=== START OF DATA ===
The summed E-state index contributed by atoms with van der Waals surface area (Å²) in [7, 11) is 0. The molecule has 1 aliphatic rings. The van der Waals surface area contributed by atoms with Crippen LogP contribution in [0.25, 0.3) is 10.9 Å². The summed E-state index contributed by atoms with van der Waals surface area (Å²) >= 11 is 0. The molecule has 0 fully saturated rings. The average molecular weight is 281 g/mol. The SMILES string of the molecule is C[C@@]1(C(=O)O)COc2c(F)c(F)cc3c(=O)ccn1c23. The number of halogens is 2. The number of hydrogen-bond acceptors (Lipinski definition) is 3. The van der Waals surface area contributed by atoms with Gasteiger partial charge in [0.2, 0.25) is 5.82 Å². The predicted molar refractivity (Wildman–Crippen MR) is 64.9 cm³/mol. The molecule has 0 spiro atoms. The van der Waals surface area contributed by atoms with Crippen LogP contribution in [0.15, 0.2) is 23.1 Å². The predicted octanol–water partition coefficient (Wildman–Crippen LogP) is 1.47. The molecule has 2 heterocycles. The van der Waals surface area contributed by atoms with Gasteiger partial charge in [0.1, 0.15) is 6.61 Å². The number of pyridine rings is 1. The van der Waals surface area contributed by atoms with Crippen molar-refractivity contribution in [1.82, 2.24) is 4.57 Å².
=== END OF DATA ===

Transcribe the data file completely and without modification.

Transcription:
The summed E-state index contributed by atoms with van der Waals surface area (Å²) in [7, 11) is 0. The molecule has 1 aliphatic rings. The van der Waals surface area contributed by atoms with Crippen LogP contribution in [0.25, 0.3) is 10.9 Å². The summed E-state index contributed by atoms with van der Waals surface area (Å²) >= 11 is 0. The molecule has 0 fully saturated rings. The average molecular weight is 281 g/mol. The SMILES string of the molecule is C[C@@]1(C(=O)O)COc2c(F)c(F)cc3c(=O)ccn1c23. The number of halogens is 2. The number of hydrogen-bond acceptors (Lipinski definition) is 3. The van der Waals surface area contributed by atoms with Gasteiger partial charge in [0.2, 0.25) is 5.82 Å². The predicted molar refractivity (Wildman–Crippen MR) is 64.9 cm³/mol. The molecule has 0 spiro atoms. The van der Waals surface area contributed by atoms with Crippen LogP contribution in [0.15, 0.2) is 23.1 Å². The predicted octanol–water partition coefficient (Wildman–Crippen LogP) is 1.47. The molecule has 2 heterocycles. The van der Waals surface area contributed by atoms with Gasteiger partial charge in [0.1, 0.15) is 6.61 Å². The number of pyridine rings is 1. The van der Waals surface area contributed by atoms with Crippen molar-refractivity contribution in [1.82, 2.24) is 4.57 Å².